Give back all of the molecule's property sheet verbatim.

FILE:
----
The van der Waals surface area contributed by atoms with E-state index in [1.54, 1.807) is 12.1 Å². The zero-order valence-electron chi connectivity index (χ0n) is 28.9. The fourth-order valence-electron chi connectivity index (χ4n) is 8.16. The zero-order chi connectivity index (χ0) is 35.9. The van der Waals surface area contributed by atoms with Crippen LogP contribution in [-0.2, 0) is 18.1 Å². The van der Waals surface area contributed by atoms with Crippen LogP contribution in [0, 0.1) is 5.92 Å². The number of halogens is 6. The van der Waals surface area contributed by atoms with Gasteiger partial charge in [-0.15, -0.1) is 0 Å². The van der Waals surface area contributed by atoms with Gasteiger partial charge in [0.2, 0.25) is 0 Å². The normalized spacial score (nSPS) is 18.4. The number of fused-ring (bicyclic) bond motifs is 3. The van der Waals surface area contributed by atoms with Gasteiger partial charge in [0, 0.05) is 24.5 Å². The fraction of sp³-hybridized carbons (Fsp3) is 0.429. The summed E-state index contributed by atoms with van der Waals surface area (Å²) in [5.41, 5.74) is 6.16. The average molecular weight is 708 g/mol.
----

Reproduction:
The van der Waals surface area contributed by atoms with E-state index in [1.54, 1.807) is 12.1 Å². The zero-order valence-electron chi connectivity index (χ0n) is 28.9. The fourth-order valence-electron chi connectivity index (χ4n) is 8.16. The zero-order chi connectivity index (χ0) is 35.9. The van der Waals surface area contributed by atoms with Crippen LogP contribution in [-0.2, 0) is 18.1 Å². The van der Waals surface area contributed by atoms with Crippen LogP contribution in [0, 0.1) is 5.92 Å². The number of halogens is 6. The van der Waals surface area contributed by atoms with Gasteiger partial charge in [-0.15, -0.1) is 0 Å². The van der Waals surface area contributed by atoms with Gasteiger partial charge in [0.2, 0.25) is 0 Å². The normalized spacial score (nSPS) is 18.4. The number of fused-ring (bicyclic) bond motifs is 3. The van der Waals surface area contributed by atoms with Gasteiger partial charge in [0, 0.05) is 24.5 Å². The fraction of sp³-hybridized carbons (Fsp3) is 0.429. The summed E-state index contributed by atoms with van der Waals surface area (Å²) in [5.41, 5.74) is 6.16. The average molecular weight is 708 g/mol.